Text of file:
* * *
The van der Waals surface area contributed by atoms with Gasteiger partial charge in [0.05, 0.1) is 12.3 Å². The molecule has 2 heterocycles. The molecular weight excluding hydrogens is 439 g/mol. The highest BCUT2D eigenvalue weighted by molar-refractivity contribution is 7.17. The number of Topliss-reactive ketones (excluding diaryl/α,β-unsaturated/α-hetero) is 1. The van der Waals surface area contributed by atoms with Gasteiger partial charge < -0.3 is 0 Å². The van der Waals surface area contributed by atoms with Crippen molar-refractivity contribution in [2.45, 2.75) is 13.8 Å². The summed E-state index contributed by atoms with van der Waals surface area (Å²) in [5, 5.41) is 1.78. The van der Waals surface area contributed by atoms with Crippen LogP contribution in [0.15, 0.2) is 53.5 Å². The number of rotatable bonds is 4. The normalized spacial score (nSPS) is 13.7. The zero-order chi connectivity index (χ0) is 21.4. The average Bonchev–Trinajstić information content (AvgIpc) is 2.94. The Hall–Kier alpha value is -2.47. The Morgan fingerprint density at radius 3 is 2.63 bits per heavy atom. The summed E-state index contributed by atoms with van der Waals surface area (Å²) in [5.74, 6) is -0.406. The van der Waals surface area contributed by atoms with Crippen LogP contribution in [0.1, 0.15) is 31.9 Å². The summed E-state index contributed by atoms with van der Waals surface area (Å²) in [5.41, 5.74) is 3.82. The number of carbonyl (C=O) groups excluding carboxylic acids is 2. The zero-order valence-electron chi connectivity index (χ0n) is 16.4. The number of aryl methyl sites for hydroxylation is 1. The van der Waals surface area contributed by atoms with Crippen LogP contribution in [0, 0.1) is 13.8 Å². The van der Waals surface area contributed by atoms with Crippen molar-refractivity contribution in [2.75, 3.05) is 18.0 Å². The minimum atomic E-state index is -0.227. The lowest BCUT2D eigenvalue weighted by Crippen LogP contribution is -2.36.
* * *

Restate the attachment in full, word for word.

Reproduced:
The van der Waals surface area contributed by atoms with Gasteiger partial charge in [0.05, 0.1) is 12.3 Å². The molecule has 2 heterocycles. The molecular weight excluding hydrogens is 439 g/mol. The highest BCUT2D eigenvalue weighted by molar-refractivity contribution is 7.17. The number of Topliss-reactive ketones (excluding diaryl/α,β-unsaturated/α-hetero) is 1. The van der Waals surface area contributed by atoms with Gasteiger partial charge < -0.3 is 0 Å². The van der Waals surface area contributed by atoms with Crippen molar-refractivity contribution in [2.45, 2.75) is 13.8 Å². The summed E-state index contributed by atoms with van der Waals surface area (Å²) in [5, 5.41) is 1.78. The van der Waals surface area contributed by atoms with Crippen LogP contribution in [0.15, 0.2) is 53.5 Å². The number of rotatable bonds is 4. The normalized spacial score (nSPS) is 13.7. The zero-order chi connectivity index (χ0) is 21.4. The average Bonchev–Trinajstić information content (AvgIpc) is 2.94. The Hall–Kier alpha value is -2.47. The Morgan fingerprint density at radius 3 is 2.63 bits per heavy atom. The summed E-state index contributed by atoms with van der Waals surface area (Å²) in [5.74, 6) is -0.406. The van der Waals surface area contributed by atoms with Crippen LogP contribution in [0.1, 0.15) is 31.9 Å². The summed E-state index contributed by atoms with van der Waals surface area (Å²) in [5.41, 5.74) is 3.82. The number of carbonyl (C=O) groups excluding carboxylic acids is 2. The zero-order valence-electron chi connectivity index (χ0n) is 16.4. The number of aryl methyl sites for hydroxylation is 1. The van der Waals surface area contributed by atoms with Crippen LogP contribution in [0, 0.1) is 13.8 Å². The van der Waals surface area contributed by atoms with Crippen molar-refractivity contribution in [2.75, 3.05) is 18.0 Å². The minimum atomic E-state index is -0.227. The lowest BCUT2D eigenvalue weighted by Crippen LogP contribution is -2.36.